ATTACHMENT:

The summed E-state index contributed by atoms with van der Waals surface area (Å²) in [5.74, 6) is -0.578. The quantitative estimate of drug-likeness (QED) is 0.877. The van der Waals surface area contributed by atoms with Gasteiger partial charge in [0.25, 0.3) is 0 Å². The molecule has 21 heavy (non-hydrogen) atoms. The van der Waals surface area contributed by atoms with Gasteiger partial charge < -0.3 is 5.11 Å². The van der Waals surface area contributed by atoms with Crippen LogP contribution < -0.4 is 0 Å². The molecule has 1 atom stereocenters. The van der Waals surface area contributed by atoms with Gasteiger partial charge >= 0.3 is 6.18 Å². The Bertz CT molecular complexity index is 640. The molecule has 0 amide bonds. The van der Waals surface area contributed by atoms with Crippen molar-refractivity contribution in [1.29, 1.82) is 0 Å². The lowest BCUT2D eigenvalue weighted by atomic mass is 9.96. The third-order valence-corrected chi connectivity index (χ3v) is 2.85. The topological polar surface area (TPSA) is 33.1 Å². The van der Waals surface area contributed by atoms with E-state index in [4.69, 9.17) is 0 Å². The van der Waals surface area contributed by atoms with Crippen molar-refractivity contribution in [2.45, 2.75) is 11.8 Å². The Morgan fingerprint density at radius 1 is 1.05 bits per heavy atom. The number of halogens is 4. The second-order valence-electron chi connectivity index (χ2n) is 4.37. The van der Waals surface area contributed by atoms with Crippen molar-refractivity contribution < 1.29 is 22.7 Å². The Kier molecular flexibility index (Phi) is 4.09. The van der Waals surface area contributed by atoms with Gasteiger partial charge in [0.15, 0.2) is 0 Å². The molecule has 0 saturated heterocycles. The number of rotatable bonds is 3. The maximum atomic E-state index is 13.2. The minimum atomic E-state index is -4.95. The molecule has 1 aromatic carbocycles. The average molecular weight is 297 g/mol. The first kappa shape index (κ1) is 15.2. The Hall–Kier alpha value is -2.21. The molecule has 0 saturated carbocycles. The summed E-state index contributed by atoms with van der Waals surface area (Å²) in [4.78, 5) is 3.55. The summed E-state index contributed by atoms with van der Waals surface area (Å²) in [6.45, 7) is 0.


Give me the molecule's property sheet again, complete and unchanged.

The summed E-state index contributed by atoms with van der Waals surface area (Å²) in [5.74, 6) is -0.578. The quantitative estimate of drug-likeness (QED) is 0.877. The van der Waals surface area contributed by atoms with Gasteiger partial charge in [0.25, 0.3) is 0 Å². The molecule has 21 heavy (non-hydrogen) atoms. The van der Waals surface area contributed by atoms with Gasteiger partial charge < -0.3 is 5.11 Å². The van der Waals surface area contributed by atoms with Crippen LogP contribution < -0.4 is 0 Å². The molecule has 1 atom stereocenters. The van der Waals surface area contributed by atoms with Gasteiger partial charge >= 0.3 is 6.18 Å². The Bertz CT molecular complexity index is 640. The molecule has 0 amide bonds. The van der Waals surface area contributed by atoms with Crippen molar-refractivity contribution in [1.29, 1.82) is 0 Å². The lowest BCUT2D eigenvalue weighted by atomic mass is 9.96. The third-order valence-corrected chi connectivity index (χ3v) is 2.85. The topological polar surface area (TPSA) is 33.1 Å². The van der Waals surface area contributed by atoms with E-state index in [4.69, 9.17) is 0 Å². The van der Waals surface area contributed by atoms with Crippen molar-refractivity contribution in [2.45, 2.75) is 11.8 Å². The Morgan fingerprint density at radius 1 is 1.05 bits per heavy atom. The number of halogens is 4. The second-order valence-electron chi connectivity index (χ2n) is 4.37. The van der Waals surface area contributed by atoms with Crippen molar-refractivity contribution < 1.29 is 22.7 Å². The Kier molecular flexibility index (Phi) is 4.09. The van der Waals surface area contributed by atoms with Gasteiger partial charge in [0.15, 0.2) is 0 Å². The molecule has 0 saturated heterocycles. The number of rotatable bonds is 3. The maximum atomic E-state index is 13.2. The minimum atomic E-state index is -4.95. The molecule has 1 aromatic carbocycles. The average molecular weight is 297 g/mol. The first kappa shape index (κ1) is 15.2. The Hall–Kier alpha value is -2.21. The molecule has 0 saturated carbocycles. The summed E-state index contributed by atoms with van der Waals surface area (Å²) in [4.78, 5) is 3.55. The summed E-state index contributed by atoms with van der Waals surface area (Å²) in [6.45, 7) is 0.